Okay, a stack of napkins.Â But still, I think this is great:
Healthcare Napkins All
(Yes, it’s a rather simplistic explanation, but it still carries more information than 98% of the people jabbering on about it do, I think.)
Credit to Shaun @ IsCool for highlighting this.
The question that is bugging me is: if Americans want reform, where is the passion? Every year there is a sea of people that marches towards the Supreme Court to protest Roe v. Wade. Where is that on this issue?
The information I have seen on the public’s opinion just confuses me. They want reform, but they are happy with their own coverage (the current system). They support a public option, but depending on how you word the question. They want lower costs, but they don’t want to control costs. I’m lost.
We’ve had 35 years to shake out Roe v. Wade. Health care reform? 10 years, if you’re *incredibly* generous. 3 years, in my honest assessment.
On a personal level, I didn’t give much of a shit in 1993, facing HCR v.1. I was young, covered, and healthy in the way that all invincible kids are. And really, I can’t say that it changed a lot in the following decade. And then I had a serious health event in 2003. Sporting accident, lots of broken things, much investigation and treatment required. I was lucky enough to have the near-mythical “gold-plated” health insurance through my firm. I wanted for *nothing*, and my sole concern was my own recovery. But in the course of that, I met and got to know an enormous number of people in my same position (injury/health-wise) who were pretty much fucked, because their health insurance wouldn’t recognize/address/sufficiently treat the injury. It was a massive wake-up call for me.
I’d like to think that part of it can be chalked up to aging and recognizing that yes, there are always going to be points in life in which you need to lean on someone, but a good part of it (for me) was a pretty brutal example of the dangers of the (no healthcare situation). And I kind of worry about that second part. I think that, even if we haven’t come to appreciate it for ourselves, a lot of us will come to appreciate it when we start sorting out the realities of the rest of the lives of our parents and others close to us.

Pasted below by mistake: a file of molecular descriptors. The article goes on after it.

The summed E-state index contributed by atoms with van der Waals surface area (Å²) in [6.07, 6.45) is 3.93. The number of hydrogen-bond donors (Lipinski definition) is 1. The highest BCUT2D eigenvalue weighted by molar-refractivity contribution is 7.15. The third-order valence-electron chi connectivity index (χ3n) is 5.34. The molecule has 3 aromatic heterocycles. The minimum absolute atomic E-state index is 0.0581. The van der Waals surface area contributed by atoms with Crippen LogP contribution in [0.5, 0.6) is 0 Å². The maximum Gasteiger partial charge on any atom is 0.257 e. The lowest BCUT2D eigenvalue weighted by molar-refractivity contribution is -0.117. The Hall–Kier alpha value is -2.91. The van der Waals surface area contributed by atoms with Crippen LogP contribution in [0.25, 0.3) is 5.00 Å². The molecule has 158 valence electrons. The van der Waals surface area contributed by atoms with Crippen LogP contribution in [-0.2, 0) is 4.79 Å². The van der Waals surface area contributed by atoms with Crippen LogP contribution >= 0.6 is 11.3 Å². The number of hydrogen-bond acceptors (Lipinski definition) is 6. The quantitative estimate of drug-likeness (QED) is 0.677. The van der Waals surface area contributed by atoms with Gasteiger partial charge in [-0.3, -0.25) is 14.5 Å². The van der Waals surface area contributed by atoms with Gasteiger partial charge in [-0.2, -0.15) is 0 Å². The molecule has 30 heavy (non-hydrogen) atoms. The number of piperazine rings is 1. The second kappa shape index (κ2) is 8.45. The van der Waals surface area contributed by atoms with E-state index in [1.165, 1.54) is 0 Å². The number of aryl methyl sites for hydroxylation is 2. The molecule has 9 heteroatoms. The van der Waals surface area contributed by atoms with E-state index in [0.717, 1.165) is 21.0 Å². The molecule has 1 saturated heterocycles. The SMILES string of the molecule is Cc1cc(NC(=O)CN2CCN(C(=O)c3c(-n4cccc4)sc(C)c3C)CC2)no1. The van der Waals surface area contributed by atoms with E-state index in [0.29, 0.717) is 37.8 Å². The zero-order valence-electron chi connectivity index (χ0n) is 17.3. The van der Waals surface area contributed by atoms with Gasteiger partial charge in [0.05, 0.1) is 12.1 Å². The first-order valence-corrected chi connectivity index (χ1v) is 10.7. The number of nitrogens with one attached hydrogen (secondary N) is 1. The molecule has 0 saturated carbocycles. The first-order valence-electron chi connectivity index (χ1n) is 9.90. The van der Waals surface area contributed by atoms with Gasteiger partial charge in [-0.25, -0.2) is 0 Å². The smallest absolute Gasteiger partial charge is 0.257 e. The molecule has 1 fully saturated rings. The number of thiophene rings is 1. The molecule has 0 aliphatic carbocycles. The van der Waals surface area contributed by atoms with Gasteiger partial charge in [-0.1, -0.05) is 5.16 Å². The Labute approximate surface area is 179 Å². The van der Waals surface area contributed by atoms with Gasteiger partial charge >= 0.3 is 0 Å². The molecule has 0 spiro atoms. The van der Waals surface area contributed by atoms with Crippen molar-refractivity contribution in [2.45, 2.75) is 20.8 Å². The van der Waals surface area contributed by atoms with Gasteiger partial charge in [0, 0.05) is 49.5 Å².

That’s an interesting personal observation, MB. It is not that we do not know what we do not know, but that we do not know that we do not know. That’s something I too have come to a realization about as I have grown older, and it has changed my views on things like gun control and gay marriage.
As for the passion about healthcare, I think it is obvious that most people don’t see the government as a solution. They want change and reform, but they don’t want that kind of change and reform. Quite honestly, the public option would be an easier sell if government were more accountable and our politicians (in both parties) actually governed instead of filling their pockets.
LFS, that’s ironic. Cause people say they love Medicare, and that is a single-payer system.
MB, I thought this argument on national healthcare has been going on for the entire 20th century. Or has it just diminished because of Medicare, Medicaid, SCHIP, Medicare Part D? I guess that is the answer I arrive at anyway.
tx2vadem, I don’t think they love Medicare — they just put up with it and would like something better. And to the people on Medicare, better does not mean throwing all the money they’ve paid into the system all these years into the public option where they have to compete for attention from the younger set. Older people know that when rationing occurs, and it will occur, the choice between giving them treatment and the choice between giving young children treatment will not turn out in their favor.
slide #46 is the most important and realistic to me. why we can’t start off with moving the tax incentives to the individual instead of employers is beyond me. why not fix what we can fix now?